+ +M '
Page 12-The Michigan Daily Magazine
Dorms Will Be Dorms
And at MIT, They Are
. *'...*'*t. ***
By DAVID KESSEL
Daily Staff Writer
THE prospect of living in Uni-
versity dormitories seems to fill
large numbers of men hereabouts
with something less than enthusi-
asm, although it could be said that
a hard core of conservatives views
the present situation with a cer-
tain degree of improbable delight.
For the benefit of the soft core
of perfectionists who imagine that
more desirable circumstances exist
somewhere in this land, let me re-
count certain aspects of dormitory
living, Massachusetts Institute of
Technology style, which prevailed
during the 1948-1952 era. It should
be noted by eager young transfer
hopefuls that much of the follow-
ing has since been modified, but.
that the memory lingers yet.
Unlike the rather curious house-
mother-maid system which seems
to prevail herg, MIT dorms are
occasionallyhdusted anddswept by
porters who regard the inmates
not as mere soilers of linen and
spillers of beer, but as companions
in the vast spectacle of sin and
corruption called "life".
T HE ENTERPRISING student
would bribe his porter withI
gin and cheese sandwiches, engagei
in long conversations about by-I
gone days, and generally seek aid 1
and companionship from this man
for two reasons.
First, the porter who was your
friend was less likely to report
horrible infractions of the few
existin- rules to the authorities;
second, the porter could get extra
soao and blankets for his student
friends, and might, in extreme
cases, even dust the room with
something more effective than the
usual damp mop.
A token regulation against food
preparation in dorm rooms was
almost completely forgotten amid
a profusion of hot plates and re-
frigerators filled with rare old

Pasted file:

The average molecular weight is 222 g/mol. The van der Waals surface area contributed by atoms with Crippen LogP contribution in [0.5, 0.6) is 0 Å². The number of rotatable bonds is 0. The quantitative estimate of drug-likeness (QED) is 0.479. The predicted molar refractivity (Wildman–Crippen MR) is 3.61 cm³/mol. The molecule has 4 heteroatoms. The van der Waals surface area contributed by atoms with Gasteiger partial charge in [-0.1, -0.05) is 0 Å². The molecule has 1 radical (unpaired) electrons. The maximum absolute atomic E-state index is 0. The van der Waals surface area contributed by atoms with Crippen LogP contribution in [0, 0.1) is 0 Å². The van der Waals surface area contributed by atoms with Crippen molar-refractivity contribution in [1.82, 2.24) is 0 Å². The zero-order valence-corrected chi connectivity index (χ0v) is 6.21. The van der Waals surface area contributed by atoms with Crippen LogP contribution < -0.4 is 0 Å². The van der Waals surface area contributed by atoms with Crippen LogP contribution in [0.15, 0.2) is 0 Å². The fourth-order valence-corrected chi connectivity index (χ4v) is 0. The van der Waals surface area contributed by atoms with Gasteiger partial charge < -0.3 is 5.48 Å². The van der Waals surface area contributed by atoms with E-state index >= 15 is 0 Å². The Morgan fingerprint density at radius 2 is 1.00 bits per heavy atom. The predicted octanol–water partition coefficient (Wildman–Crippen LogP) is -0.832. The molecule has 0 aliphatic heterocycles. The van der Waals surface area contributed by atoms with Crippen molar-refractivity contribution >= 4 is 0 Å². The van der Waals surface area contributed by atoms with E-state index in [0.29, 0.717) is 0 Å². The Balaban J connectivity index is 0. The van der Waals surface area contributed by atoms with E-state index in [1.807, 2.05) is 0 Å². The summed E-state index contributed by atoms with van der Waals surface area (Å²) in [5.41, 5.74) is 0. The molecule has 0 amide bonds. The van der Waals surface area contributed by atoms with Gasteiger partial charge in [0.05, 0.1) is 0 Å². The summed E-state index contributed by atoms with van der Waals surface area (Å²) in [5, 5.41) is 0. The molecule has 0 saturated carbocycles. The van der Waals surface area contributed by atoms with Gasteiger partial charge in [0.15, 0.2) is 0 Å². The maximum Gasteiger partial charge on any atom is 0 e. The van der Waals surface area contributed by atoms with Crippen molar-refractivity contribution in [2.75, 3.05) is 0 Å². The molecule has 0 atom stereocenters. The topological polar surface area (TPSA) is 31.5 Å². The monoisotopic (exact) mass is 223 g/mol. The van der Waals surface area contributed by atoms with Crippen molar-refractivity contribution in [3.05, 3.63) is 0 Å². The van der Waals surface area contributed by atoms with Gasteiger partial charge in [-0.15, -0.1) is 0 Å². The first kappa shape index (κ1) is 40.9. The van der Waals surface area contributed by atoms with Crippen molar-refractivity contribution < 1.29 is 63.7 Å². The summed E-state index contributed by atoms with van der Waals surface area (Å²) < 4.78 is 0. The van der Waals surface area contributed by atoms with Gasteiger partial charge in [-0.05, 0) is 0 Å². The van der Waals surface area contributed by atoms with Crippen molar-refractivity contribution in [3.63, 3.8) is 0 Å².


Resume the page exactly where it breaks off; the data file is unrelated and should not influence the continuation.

cheese and moldy salmon.
SOME OF THE rooms of rare
individuals were sghts to be-
hold. Motorcycles, stolen coca-cola
machines, drill presses, rifle col-1
lections, band saws, transmitters1
(legal and illegal), and pizza ovens
could be found if you knew where
to look.. Large fa' ilies of cats,
rats, and even an alligator roamedl
the halls, more or less co-existing4
in a somewhat immoral fashion,l
as did we all.Z
A plea for more quiet during thei
evening hours by a certain student
leader brought, during the eveningt
after this unfortunate request, a1
mass demonstration of major pro-i
prtions, with bonfires between!
two of the dormitory units, gaso- I
line burning here and there, home-
made bombs of great effectiveness
and mobs of undergraduates mill-
ing about, culminating the
dousing of the student leade with
a pail of water when he chanced
to look out his window.
BUT FOR ALL the abuses -" this
free and easy system, itmust be
said that the entire picture was
generally a satisfactory one. Men
were able to consider +1-.,r dorm
rooms as their own, with no tool
pigeons living within shotgun
range.. Excess energy was chan-
nelled into attempted- wreckage
of well-built dormitory units and
the surrounding region~s; mostly
grassy fields of great resilience.
The people of Boston may have
often noted unusual -,ctivity across
the river, but they were seldom
bothered by it.
While the housing problem here
is complicated by large enroll-
ments and a room shortage, it is
hoped that the future will bring
an arrangement which will some-
how improve- matters. When a
man can only be alone with a girl
in a Union. Snack Bar booth,
when his dorm room must be
treated like a loan from Conrad
Hilton, and when normal hell-
raising inclinations result in a $10
fine and a warning, the situation
can only get better.
STUDYING A PLEASURE-Card tables here replace the desk
supplied by the dormitory, accidentally burned in a demonstration,
Dance Classes Exclusively
Reserved For University Students
K 5 v..
for 100 People
5 Private Hours
10 Class Hours
Deadline Saturday, Sept. 28th
Studio Open 10 A.M.-10 P.M.
All Arthur Murray Students Are
Invited to Attend Parties
Meyer Levi's Compi
Dorms Will Be
CoPYrtght 1433, Arthvr Murray, Inc.
Art School's McClure
ARTHUR MURRAY STUDIO
1311 South UniversityiNO 2-5539